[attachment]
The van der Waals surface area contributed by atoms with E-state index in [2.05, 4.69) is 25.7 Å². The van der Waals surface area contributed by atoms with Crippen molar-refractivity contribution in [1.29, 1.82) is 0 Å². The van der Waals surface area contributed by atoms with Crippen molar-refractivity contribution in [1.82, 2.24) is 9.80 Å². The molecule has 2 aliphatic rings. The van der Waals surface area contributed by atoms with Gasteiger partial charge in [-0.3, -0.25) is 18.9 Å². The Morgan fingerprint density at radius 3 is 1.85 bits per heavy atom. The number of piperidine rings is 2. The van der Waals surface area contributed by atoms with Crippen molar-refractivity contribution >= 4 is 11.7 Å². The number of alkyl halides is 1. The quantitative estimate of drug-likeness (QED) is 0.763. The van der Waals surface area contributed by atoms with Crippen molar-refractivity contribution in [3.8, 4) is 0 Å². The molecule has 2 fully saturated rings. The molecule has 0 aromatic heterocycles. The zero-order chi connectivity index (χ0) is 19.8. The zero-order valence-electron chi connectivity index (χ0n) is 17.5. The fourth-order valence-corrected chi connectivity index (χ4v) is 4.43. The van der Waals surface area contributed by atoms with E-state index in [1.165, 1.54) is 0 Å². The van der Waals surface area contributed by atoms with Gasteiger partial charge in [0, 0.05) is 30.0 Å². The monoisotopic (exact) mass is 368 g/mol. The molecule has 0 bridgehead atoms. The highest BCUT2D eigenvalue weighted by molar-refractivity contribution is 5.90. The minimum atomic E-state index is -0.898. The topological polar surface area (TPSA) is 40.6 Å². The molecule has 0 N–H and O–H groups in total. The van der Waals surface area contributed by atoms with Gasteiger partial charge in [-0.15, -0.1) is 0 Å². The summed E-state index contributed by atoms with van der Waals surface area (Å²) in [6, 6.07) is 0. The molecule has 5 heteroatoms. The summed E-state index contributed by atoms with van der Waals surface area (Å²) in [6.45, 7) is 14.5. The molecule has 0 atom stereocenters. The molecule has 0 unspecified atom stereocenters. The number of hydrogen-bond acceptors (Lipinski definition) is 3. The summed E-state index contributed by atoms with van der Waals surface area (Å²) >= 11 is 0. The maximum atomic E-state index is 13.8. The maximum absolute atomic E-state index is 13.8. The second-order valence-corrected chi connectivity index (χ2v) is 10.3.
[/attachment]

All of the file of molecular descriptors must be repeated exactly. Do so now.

The van der Waals surface area contributed by atoms with E-state index in [2.05, 4.69) is 25.7 Å². The van der Waals surface area contributed by atoms with Crippen molar-refractivity contribution in [1.29, 1.82) is 0 Å². The van der Waals surface area contributed by atoms with Crippen molar-refractivity contribution in [1.82, 2.24) is 9.80 Å². The molecule has 2 aliphatic rings. The van der Waals surface area contributed by atoms with Gasteiger partial charge in [-0.3, -0.25) is 18.9 Å². The Morgan fingerprint density at radius 3 is 1.85 bits per heavy atom. The number of piperidine rings is 2. The van der Waals surface area contributed by atoms with Crippen molar-refractivity contribution >= 4 is 11.7 Å². The number of alkyl halides is 1. The quantitative estimate of drug-likeness (QED) is 0.763. The van der Waals surface area contributed by atoms with Crippen molar-refractivity contribution in [3.8, 4) is 0 Å². The molecule has 2 fully saturated rings. The molecule has 0 aromatic heterocycles. The zero-order chi connectivity index (χ0) is 19.8. The zero-order valence-electron chi connectivity index (χ0n) is 17.5. The fourth-order valence-corrected chi connectivity index (χ4v) is 4.43. The van der Waals surface area contributed by atoms with E-state index in [1.165, 1.54) is 0 Å². The van der Waals surface area contributed by atoms with Gasteiger partial charge in [0, 0.05) is 30.0 Å². The monoisotopic (exact) mass is 368 g/mol. The molecule has 0 bridgehead atoms. The highest BCUT2D eigenvalue weighted by molar-refractivity contribution is 5.90. The minimum atomic E-state index is -0.898. The topological polar surface area (TPSA) is 40.6 Å². The molecule has 0 N–H and O–H groups in total. The van der Waals surface area contributed by atoms with Gasteiger partial charge in [-0.15, -0.1) is 0 Å². The summed E-state index contributed by atoms with van der Waals surface area (Å²) in [6, 6.07) is 0. The molecule has 5 heteroatoms. The summed E-state index contributed by atoms with van der Waals surface area (Å²) in [6.45, 7) is 14.5. The molecule has 0 atom stereocenters. The molecule has 0 unspecified atom stereocenters. The number of hydrogen-bond acceptors (Lipinski definition) is 3. The summed E-state index contributed by atoms with van der Waals surface area (Å²) >= 11 is 0. The maximum atomic E-state index is 13.8. The maximum absolute atomic E-state index is 13.8. The second-order valence-corrected chi connectivity index (χ2v) is 10.3.